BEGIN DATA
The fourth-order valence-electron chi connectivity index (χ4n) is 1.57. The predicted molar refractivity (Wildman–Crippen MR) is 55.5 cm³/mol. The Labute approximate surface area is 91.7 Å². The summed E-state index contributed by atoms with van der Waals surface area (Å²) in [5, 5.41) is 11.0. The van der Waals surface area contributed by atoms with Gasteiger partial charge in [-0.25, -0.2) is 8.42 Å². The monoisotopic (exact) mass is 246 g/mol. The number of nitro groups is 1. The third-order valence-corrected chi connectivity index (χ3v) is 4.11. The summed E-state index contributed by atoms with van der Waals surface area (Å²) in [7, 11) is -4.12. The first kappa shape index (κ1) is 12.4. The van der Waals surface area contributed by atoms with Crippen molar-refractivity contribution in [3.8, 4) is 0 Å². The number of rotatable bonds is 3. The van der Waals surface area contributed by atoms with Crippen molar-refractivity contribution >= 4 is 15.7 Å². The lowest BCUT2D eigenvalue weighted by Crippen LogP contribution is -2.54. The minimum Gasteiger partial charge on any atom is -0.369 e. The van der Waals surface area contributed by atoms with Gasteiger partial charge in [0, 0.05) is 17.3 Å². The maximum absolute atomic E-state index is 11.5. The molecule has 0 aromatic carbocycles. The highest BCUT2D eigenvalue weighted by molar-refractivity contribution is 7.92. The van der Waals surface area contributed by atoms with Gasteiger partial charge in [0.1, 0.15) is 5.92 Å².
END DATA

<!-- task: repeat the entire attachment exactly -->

The fourth-order valence-electron chi connectivity index (χ4n) is 1.57. The predicted molar refractivity (Wildman–Crippen MR) is 55.5 cm³/mol. The Labute approximate surface area is 91.7 Å². The summed E-state index contributed by atoms with van der Waals surface area (Å²) in [5, 5.41) is 11.0. The van der Waals surface area contributed by atoms with Gasteiger partial charge in [-0.25, -0.2) is 8.42 Å². The monoisotopic (exact) mass is 246 g/mol. The number of nitro groups is 1. The third-order valence-corrected chi connectivity index (χ3v) is 4.11. The summed E-state index contributed by atoms with van der Waals surface area (Å²) in [7, 11) is -4.12. The first kappa shape index (κ1) is 12.4. The van der Waals surface area contributed by atoms with Crippen molar-refractivity contribution in [3.8, 4) is 0 Å². The number of rotatable bonds is 3. The van der Waals surface area contributed by atoms with Crippen molar-refractivity contribution >= 4 is 15.7 Å². The lowest BCUT2D eigenvalue weighted by Crippen LogP contribution is -2.54. The minimum Gasteiger partial charge on any atom is -0.369 e. The van der Waals surface area contributed by atoms with Gasteiger partial charge in [0, 0.05) is 17.3 Å². The maximum absolute atomic E-state index is 11.5. The molecule has 0 aromatic carbocycles. The highest BCUT2D eigenvalue weighted by molar-refractivity contribution is 7.92. The van der Waals surface area contributed by atoms with Gasteiger partial charge in [0.1, 0.15) is 5.92 Å².